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Human Powered Parade to roll through Bristol

BRISTOL — For bike advocate and youth leader Melanie Kessler using human-powered transportation is all about joy.
To celebrate that exuberance and to empower others to create their own human power, the 38-year-old Bristol resident is organizing the first annual Human Powered Parade and Celebration, which will be held May 20 in Bristol.
Kessler describes it as a “possibility parade for all things that roll petroleum free.”
Donations raised during the celebration will go toward Addison County’s Safe Routes to Schools programs and toward the work of the Addison County Walk-Bike Council.
“Biking brings me a lot of joy. It’s like a paradigm shifter. It’s not a lack of freedom, it’s a different type of freedom,” she said.
“And it also generates positivity. When you’re biking there’s fresh air, you’re connected to your surroundings, your confidence builds, your health builds. And there’s a kind of meditative break between experiences, which is not what I get from listening to music in a car.”
The event will begin at 10 a.m. with bike and bike helmet decorating, music and a skateboard and BMX bike show at the Bristol Skate Park (for the non-rad among us, BMX bikes are used for racing and stunt riding and look like old-style 1970s Schwinn Stingrays).
At 11 a.m. the parade — floats, bikes, skateboards, strollers, anything on human-powered wheels — will set off and travel along the town’s streets, stopping at intersections along the way for dance parties, interactive art and other “zany” community-building events.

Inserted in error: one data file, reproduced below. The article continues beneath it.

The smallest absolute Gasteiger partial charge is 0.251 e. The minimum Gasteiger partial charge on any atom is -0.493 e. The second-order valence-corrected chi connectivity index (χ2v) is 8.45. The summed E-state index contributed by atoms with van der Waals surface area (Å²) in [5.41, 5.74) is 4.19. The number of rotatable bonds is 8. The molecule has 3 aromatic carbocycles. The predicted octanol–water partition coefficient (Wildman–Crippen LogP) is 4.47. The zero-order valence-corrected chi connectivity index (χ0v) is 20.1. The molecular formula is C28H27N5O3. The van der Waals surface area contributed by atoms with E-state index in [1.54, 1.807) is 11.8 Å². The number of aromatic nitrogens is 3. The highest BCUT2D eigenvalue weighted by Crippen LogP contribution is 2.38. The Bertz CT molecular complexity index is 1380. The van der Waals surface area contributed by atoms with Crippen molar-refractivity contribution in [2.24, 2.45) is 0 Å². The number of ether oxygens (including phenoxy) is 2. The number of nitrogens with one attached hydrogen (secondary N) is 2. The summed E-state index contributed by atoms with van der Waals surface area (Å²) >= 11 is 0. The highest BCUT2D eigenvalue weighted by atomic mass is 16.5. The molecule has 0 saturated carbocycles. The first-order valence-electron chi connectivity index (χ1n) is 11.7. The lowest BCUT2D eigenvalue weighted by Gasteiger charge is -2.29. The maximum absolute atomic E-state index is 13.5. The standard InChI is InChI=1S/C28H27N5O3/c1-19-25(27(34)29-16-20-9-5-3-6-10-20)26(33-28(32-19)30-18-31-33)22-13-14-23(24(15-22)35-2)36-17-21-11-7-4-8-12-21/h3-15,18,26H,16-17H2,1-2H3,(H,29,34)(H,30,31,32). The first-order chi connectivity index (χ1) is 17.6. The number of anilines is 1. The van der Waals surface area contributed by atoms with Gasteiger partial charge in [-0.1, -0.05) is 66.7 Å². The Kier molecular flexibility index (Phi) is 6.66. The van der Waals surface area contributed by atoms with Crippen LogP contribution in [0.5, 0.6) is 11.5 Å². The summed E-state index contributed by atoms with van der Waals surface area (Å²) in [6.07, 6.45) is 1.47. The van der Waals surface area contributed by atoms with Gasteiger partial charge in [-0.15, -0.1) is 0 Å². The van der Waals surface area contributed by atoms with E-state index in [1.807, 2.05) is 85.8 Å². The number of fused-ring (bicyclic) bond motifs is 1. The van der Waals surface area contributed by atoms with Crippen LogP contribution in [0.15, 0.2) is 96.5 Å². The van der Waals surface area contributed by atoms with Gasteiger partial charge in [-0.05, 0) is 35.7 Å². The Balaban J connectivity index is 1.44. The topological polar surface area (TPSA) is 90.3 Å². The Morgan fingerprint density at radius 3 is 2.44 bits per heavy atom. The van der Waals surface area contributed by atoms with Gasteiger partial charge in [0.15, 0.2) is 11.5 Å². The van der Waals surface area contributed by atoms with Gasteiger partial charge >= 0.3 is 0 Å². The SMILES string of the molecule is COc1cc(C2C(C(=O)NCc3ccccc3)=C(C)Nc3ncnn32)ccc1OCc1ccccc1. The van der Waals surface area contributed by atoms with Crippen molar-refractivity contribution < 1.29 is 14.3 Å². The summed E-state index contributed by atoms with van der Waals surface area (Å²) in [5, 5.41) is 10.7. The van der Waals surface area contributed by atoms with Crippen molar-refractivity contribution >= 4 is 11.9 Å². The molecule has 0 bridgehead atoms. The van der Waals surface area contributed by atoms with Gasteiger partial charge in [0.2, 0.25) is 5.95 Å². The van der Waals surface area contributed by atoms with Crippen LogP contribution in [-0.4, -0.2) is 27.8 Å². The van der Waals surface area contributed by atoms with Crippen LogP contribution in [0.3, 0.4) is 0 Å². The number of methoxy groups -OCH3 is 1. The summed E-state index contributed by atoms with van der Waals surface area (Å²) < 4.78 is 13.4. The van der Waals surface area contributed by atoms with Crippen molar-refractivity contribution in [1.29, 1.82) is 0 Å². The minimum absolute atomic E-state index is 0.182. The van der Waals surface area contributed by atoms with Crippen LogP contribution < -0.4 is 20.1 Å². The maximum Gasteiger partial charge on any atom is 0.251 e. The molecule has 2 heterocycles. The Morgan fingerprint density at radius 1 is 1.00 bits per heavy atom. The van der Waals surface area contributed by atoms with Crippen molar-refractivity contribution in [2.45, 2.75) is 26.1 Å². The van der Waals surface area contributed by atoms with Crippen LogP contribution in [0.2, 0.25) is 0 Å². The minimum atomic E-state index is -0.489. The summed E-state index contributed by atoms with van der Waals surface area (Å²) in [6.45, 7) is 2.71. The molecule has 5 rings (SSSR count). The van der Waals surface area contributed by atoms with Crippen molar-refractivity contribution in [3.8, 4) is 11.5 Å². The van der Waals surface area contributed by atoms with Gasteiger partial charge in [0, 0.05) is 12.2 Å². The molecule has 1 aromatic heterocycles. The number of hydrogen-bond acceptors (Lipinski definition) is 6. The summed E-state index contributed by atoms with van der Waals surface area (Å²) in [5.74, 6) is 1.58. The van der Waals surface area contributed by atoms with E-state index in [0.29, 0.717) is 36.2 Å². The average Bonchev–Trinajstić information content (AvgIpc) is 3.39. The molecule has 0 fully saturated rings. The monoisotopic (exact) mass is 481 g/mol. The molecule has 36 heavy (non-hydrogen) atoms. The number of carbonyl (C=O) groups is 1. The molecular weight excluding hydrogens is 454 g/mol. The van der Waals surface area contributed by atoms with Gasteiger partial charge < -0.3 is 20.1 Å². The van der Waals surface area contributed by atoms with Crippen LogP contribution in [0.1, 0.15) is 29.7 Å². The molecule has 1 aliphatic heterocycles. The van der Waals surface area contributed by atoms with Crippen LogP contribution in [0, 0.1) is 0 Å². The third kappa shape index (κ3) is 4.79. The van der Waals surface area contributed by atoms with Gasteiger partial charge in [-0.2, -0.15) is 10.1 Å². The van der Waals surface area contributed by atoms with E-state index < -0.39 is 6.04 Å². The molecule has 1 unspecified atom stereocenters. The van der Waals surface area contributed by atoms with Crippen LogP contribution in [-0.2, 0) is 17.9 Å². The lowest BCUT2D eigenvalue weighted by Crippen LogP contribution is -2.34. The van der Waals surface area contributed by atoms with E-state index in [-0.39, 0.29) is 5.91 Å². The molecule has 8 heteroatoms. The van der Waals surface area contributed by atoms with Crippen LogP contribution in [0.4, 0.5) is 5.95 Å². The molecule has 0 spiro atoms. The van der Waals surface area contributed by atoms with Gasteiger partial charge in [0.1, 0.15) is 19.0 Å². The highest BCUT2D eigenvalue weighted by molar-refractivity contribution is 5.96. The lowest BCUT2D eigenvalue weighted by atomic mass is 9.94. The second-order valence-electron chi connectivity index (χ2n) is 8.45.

The parade will be followed by a “Human Powered Party,” with vendors selling local food and bike-powered gadgets, and bike advocates putting out the word about public transit, safety, fitness and biking infrastructure — all to the beat of local bands.
LONG-TIME BIKE ADVOCATE
For the past 17 years, Kessler has been a leader and pioneer nationwide in promoting human-powered transportation.
After graduating from Wesleyan University in 2000, she went west to Eugene, Ore., and started working at the Center for Appropriate Transportation, where she launched Eugene’s first Walk to School Day. From there, she relocated to Northern California and founded a Safe Routes to Schools Teen Program in Marin County, just north of San Francisco, and then launched a Safe Routes to Schools program for Alameda County (just across the bay). Under Kessler’s leadership the Alameda County program grew from just one school to more than 70 and provided a model emulated nationwide.